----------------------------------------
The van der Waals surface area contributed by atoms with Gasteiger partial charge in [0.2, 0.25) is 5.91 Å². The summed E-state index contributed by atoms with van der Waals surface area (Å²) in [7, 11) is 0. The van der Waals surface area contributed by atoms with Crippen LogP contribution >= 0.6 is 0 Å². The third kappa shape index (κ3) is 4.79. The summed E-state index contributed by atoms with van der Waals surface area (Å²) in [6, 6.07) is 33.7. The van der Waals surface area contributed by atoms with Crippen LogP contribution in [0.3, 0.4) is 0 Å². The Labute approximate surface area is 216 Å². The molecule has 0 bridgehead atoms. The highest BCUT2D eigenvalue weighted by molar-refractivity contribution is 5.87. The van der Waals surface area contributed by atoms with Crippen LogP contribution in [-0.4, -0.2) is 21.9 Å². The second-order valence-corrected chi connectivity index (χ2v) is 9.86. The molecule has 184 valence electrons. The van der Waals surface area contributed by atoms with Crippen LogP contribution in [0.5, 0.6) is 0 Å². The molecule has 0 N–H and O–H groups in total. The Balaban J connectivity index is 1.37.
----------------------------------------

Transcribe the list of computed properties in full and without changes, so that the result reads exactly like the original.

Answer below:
The van der Waals surface area contributed by atoms with Gasteiger partial charge in [0.2, 0.25) is 5.91 Å². The summed E-state index contributed by atoms with van der Waals surface area (Å²) in [7, 11) is 0. The van der Waals surface area contributed by atoms with Crippen LogP contribution >= 0.6 is 0 Å². The third kappa shape index (κ3) is 4.79. The summed E-state index contributed by atoms with van der Waals surface area (Å²) in [6, 6.07) is 33.7. The van der Waals surface area contributed by atoms with Crippen LogP contribution in [0.3, 0.4) is 0 Å². The Labute approximate surface area is 216 Å². The molecule has 0 bridgehead atoms. The highest BCUT2D eigenvalue weighted by molar-refractivity contribution is 5.87. The van der Waals surface area contributed by atoms with Crippen LogP contribution in [-0.4, -0.2) is 21.9 Å². The second-order valence-corrected chi connectivity index (χ2v) is 9.86. The molecule has 184 valence electrons. The van der Waals surface area contributed by atoms with Crippen LogP contribution in [0.5, 0.6) is 0 Å². The molecule has 0 N–H and O–H groups in total. The Balaban J connectivity index is 1.37.